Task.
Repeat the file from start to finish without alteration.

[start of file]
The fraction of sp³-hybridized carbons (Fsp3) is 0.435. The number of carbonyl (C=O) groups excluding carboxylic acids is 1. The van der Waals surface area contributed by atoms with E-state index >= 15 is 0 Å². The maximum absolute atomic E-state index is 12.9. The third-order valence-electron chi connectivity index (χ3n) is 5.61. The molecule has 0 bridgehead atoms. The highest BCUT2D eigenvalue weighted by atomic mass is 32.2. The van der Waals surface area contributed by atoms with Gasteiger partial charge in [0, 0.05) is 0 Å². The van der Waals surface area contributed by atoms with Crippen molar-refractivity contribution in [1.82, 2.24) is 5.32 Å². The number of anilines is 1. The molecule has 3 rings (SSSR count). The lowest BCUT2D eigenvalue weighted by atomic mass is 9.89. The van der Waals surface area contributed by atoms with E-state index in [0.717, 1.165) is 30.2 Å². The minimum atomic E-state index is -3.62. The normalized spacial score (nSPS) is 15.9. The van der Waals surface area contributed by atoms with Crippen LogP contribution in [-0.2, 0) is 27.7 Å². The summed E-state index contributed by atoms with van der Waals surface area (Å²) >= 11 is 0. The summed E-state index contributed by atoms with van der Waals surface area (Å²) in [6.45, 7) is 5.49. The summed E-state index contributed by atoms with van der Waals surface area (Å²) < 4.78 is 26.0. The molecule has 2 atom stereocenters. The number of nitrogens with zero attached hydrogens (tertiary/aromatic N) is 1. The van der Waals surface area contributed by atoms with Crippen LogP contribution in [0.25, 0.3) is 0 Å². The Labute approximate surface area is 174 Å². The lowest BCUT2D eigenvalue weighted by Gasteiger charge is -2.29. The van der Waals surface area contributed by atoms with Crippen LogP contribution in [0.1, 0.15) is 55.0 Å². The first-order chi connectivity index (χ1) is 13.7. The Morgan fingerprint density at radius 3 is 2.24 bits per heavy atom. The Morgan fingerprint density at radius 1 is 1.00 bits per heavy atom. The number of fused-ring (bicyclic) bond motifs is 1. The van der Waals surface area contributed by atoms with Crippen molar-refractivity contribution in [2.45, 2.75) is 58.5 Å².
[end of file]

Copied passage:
The fraction of sp³-hybridized carbons (Fsp3) is 0.435. The number of carbonyl (C=O) groups excluding carboxylic acids is 1. The van der Waals surface area contributed by atoms with E-state index >= 15 is 0 Å². The maximum absolute atomic E-state index is 12.9. The third-order valence-electron chi connectivity index (χ3n) is 5.61. The molecule has 0 bridgehead atoms. The highest BCUT2D eigenvalue weighted by atomic mass is 32.2. The van der Waals surface area contributed by atoms with Gasteiger partial charge in [0, 0.05) is 0 Å². The van der Waals surface area contributed by atoms with Crippen molar-refractivity contribution in [1.82, 2.24) is 5.32 Å². The number of anilines is 1. The molecule has 3 rings (SSSR count). The lowest BCUT2D eigenvalue weighted by atomic mass is 9.89. The van der Waals surface area contributed by atoms with E-state index in [0.717, 1.165) is 30.2 Å². The minimum atomic E-state index is -3.62. The normalized spacial score (nSPS) is 15.9. The van der Waals surface area contributed by atoms with Crippen LogP contribution in [-0.2, 0) is 27.7 Å². The summed E-state index contributed by atoms with van der Waals surface area (Å²) >= 11 is 0. The summed E-state index contributed by atoms with van der Waals surface area (Å²) in [6.45, 7) is 5.49. The summed E-state index contributed by atoms with van der Waals surface area (Å²) < 4.78 is 26.0. The molecule has 2 atom stereocenters. The number of nitrogens with zero attached hydrogens (tertiary/aromatic N) is 1. The van der Waals surface area contributed by atoms with Crippen LogP contribution in [0.25, 0.3) is 0 Å². The Labute approximate surface area is 174 Å². The lowest BCUT2D eigenvalue weighted by Gasteiger charge is -2.29. The van der Waals surface area contributed by atoms with Crippen LogP contribution in [0.1, 0.15) is 55.0 Å². The first-order chi connectivity index (χ1) is 13.7. The Morgan fingerprint density at radius 3 is 2.24 bits per heavy atom. The Morgan fingerprint density at radius 1 is 1.00 bits per heavy atom. The number of fused-ring (bicyclic) bond motifs is 1. The van der Waals surface area contributed by atoms with Crippen molar-refractivity contribution in [2.45, 2.75) is 58.5 Å².